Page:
Alex Callinicos

Duncan Hallas –
Thinker, orator, revolutionary

(October 2002)

From Socialist Review, No. 267, October 2002.
Transcribed by Christian Høgsbjerg.
Online at the Socialist Review Website.
Marked up up by Einde O’Callaghan for the Marxists’ Internet Archive.

Duncan Hallas, who died on 19 September, was one of the outstanding figures of British Trotskyism. In him the best traditions of the British working class movement fused with the revolutionary Marxist heritage. As a leading member of the Socialist Workers Party he played a crucial role in transmitting this heritage to the new generations who emerged from the movements of the past 35 years.

Duncan became a revolutionary socialist during the Second World War. He was one among hundreds of working class militants who gravitated towards the first substantial Trotskyist organisation in Britain, the Workers International League. The WIL won a significant constituency by agitating in defence of working class interests at a time when even the Communist Party was restraining struggles for the sake of the war effort. Duncan himself cut his teeth as an agitator as one of the leaders of the rank and file movement that developed in the British army in Egypt.

After the war Duncan returned to his native Manchester to work in an engineering factory. In his early twenties he already displayed his intellectual brilliance and incredible erudition. I remember Tony Cliff describing how, during his first involvement in the British Trotskyist movement in the second half of the 1940s, he was overwhelmed by Duncan’s talents.

Duncan was one of a handful of members of the British section of the Fourth International who supported Cliff when he first developed the theory of state capitalism in 1947–48, and he helped to form the Socialist Review Group at the very beginnings of the International Socialist Tendency in 1951. He drifted out of the group at the height of the boom of the 1950s and 1960s, though he remained politically active, particularly as a militant in the National Union of Teachers, and returned to the group in the decisive year of 1968.

The explosion of the student movement had swept hundreds of young activists into the International Socialists (IS), as we were then called. Intense debates raged particularly on the issue of party organisation. Should we – as Cliff argued – adopt the model of democratic centralism, or was Leninism irretrievably implicated in the crimes of Stalinism? Duncan, appearing from the blue, carrying all the authority of an experienced Trotskyist and displaying the most remarkable debating skills, played a key role in winning the organisation to the recognition that authentic Leninism was the antithesis of Stalinism.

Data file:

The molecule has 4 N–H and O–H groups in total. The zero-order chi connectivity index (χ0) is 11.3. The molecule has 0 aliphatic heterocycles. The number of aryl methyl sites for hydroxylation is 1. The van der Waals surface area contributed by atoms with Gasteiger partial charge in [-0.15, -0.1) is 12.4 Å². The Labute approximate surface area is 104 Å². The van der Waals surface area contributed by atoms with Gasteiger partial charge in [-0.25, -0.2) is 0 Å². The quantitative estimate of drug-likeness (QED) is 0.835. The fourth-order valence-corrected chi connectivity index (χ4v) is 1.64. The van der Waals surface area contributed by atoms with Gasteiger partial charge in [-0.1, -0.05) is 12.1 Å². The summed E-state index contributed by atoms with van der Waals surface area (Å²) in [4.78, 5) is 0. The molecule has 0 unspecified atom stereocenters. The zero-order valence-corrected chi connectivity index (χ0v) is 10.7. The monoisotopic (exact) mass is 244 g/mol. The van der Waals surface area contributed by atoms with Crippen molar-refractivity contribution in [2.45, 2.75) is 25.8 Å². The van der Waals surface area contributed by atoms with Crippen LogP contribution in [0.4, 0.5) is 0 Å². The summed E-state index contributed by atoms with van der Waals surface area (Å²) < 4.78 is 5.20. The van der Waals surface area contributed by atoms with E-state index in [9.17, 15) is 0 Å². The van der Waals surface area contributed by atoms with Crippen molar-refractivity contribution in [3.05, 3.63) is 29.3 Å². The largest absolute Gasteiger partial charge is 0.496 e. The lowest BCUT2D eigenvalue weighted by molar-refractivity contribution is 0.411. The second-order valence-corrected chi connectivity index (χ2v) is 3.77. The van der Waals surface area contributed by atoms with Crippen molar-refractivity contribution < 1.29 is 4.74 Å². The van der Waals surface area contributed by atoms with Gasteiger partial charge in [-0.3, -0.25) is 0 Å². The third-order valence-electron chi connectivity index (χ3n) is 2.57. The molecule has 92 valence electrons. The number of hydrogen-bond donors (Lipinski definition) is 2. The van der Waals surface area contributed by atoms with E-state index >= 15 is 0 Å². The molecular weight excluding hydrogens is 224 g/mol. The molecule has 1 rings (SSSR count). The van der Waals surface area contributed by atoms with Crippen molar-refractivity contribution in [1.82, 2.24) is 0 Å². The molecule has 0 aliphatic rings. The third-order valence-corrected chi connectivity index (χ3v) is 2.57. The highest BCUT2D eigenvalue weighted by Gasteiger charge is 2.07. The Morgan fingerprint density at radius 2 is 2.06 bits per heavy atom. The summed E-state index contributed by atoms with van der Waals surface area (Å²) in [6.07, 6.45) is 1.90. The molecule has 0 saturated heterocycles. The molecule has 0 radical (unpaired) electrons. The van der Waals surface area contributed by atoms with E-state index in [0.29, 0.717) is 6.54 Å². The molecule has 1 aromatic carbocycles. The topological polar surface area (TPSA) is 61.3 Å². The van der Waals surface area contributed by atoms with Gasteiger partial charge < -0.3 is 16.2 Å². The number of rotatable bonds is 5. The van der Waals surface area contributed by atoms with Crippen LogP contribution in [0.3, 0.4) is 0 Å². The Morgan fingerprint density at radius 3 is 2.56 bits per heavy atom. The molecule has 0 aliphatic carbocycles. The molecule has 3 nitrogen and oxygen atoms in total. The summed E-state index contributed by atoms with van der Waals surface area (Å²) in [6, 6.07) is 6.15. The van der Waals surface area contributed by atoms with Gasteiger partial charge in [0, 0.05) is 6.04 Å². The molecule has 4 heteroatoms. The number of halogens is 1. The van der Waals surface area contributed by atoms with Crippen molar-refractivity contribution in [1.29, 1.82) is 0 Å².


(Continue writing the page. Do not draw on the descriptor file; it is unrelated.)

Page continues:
Thereafter, Duncan served in the leadership of the IS and its successor the Socialist Workers Party till his retirement on grounds of ill health in 1995. In various capacities – as editor of International Socialism, as the author of two books, Trotsky’s Marxism and The Comintern, and innumerable pamphlets and articles, and, above all, as a brilliant speaker – Duncan played a critical role in shaping successive waves of new members into revolutionary Marxist cadres. His travels as a speaker to different parts of the world during the 1970s and 1980s helped to form the IS Tendency during its early years.

Duncan was deeply rooted in the Trotskyist and the broader Marxist tradition. But he was also a man of very wide culture. A voracious reader, he was particularly knowledgeable about history, archaeology and anthropology. He was a historical materialist in the most literal sense. I can remember a magical evening in Dublin a decade or so ago. Duncan and I were due to speak for our Irish sister organisation. While the two of us waited for the meeting to start, I sat rapt as Duncan discoursed on the origins of class society.

Duncan was a Marxist and an internationalist. But there was also something very English about him. He was immensely proud of his Manchester working class origins – to which his magnificent speaking voice bore witness. He was steeped in the classics of English historical writing – Gibbon and Macaulay above all – and this shaped the way he wrote and spoke. Not for Duncan the abstractions and obscurities of academic Marxism. He wrote plain English, punctuated by short pithy sentences.

Like Cliff, Duncan was immensely scornful of bullshit and bluster. His whole intellectual style was informed by a kind of pungent realism – an insistence on bluntly stating the facts and facing up to their consequences. This was immensely helpful in grappling with the twists and turns of the British class struggle in the past three decades. I particularly remember how Duncan’s hard-headed clarity helped to guide our discussions on the SWP Central Committee through the tortuous course of the great miners’ strike of 1984–85.

Duncan was also very well loved. For all his immense gifts and experience, he was a modest man who, if anything, tended to undervalue himself. Visiting South Africa in 1990 a few months after Duncan had spent some time there, I was struck by the great warmth with which seasoned activists in Cape Town talked about ‘Mr Duncan’, as some of them called him. Duncan Hallas will be mourned all over the world by the revolutionaries whom he taught.

Last updated on 10 April 2016